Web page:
• Sun
  • Sep 21, 2014
  • Updated: 10:21pm

Hopewell hotel approval saga warrants independent inquiry

PUBLISHED : Friday, 10 October, 2008, 12:00am
UPDATED : Friday, 10 October, 2008, 12:00am

Kay Chan's letter ('Hopewell legal rights must be respected', October 1) appears to be confused on the background of this [Mega Tower] project.

Every experienced developer is aware, or should be aware, that persistently attempting to exploit any bureaucratic system is like holding a kangaroo by the tail, eventually it will turn round and kick you where it hurts and leave you gasping for breath.

The high-pitched squeaky voices from the Hopewell camp now complaining about unfair treatment from the public and government are an indication that our bureaucratic kangaroo may have delivered at least one painful kick.

Recently, the development secretary acknowledged that the government is under no statutory obligation to agree to a land exchange with the developer. In addition, it is now apparent that the 1994 scheme had a statutory deadline and although an attempt to perpetuate the scheme was made by the secretary of the Town Planning Board, by issuing a letter seven weeks after the deadline, that letter was written without the required delegated authority. If statutory procedures have been bypassed, what legal rights are government and the public being asked to 'respect'?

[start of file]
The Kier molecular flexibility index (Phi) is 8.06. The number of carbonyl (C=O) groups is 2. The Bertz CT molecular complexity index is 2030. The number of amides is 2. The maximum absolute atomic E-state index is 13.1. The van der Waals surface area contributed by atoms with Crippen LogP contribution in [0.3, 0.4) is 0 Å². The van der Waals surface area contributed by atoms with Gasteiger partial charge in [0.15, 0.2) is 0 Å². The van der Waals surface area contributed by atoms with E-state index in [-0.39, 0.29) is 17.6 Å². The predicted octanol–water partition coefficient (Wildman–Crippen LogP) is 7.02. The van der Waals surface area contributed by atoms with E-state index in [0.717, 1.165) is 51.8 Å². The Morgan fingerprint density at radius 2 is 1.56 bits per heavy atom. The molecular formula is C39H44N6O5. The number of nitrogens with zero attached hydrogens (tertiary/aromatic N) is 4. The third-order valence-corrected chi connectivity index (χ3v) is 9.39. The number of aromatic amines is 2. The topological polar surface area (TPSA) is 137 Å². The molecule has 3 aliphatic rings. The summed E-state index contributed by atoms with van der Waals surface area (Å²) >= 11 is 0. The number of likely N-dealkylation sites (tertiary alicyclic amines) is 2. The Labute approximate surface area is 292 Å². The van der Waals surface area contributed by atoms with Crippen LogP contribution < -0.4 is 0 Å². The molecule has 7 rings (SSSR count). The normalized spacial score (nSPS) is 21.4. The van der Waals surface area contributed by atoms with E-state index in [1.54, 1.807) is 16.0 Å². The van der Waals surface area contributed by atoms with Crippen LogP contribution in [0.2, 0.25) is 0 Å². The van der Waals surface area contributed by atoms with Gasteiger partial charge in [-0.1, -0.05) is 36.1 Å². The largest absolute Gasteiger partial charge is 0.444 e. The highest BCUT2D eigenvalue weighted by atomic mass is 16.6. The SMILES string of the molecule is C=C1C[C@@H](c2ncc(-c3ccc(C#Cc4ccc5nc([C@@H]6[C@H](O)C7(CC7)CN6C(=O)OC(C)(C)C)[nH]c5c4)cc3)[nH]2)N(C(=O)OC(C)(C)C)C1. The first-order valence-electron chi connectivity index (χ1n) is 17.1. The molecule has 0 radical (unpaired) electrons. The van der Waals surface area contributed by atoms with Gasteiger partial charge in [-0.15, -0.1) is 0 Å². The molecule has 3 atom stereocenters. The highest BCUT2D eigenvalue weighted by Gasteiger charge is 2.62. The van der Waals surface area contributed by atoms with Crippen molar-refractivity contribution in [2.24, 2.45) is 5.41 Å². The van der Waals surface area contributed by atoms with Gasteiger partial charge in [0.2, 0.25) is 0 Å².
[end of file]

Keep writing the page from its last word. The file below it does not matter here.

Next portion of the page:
The history of this project suggests that an independent inquiry is necessary to identify - and close - loopholes in the planning system that allowed the developer in 1985 to propose a 1.1 million sq ft hotel on public open space in return for an adjoining 60,000 sq ft public park - and later to drastically move the goalposts so that the hotel size is increased by 55 per cent with the major portion of public park land transferred to the developer to use for calculating this extra building volume.

I am a retired surveyor and believe the planning system is supposed to protect the public interest, but has been seriously defective against the commercial skills of developers.

An intrinsic weakness in the system is the appointment of a government planning official to the post of secretary to the board. Such officers usually have been entrenched within the planning department and are unlikely to have the independence of mind to handle this important job.

T. Farnworth, Mid-Levels

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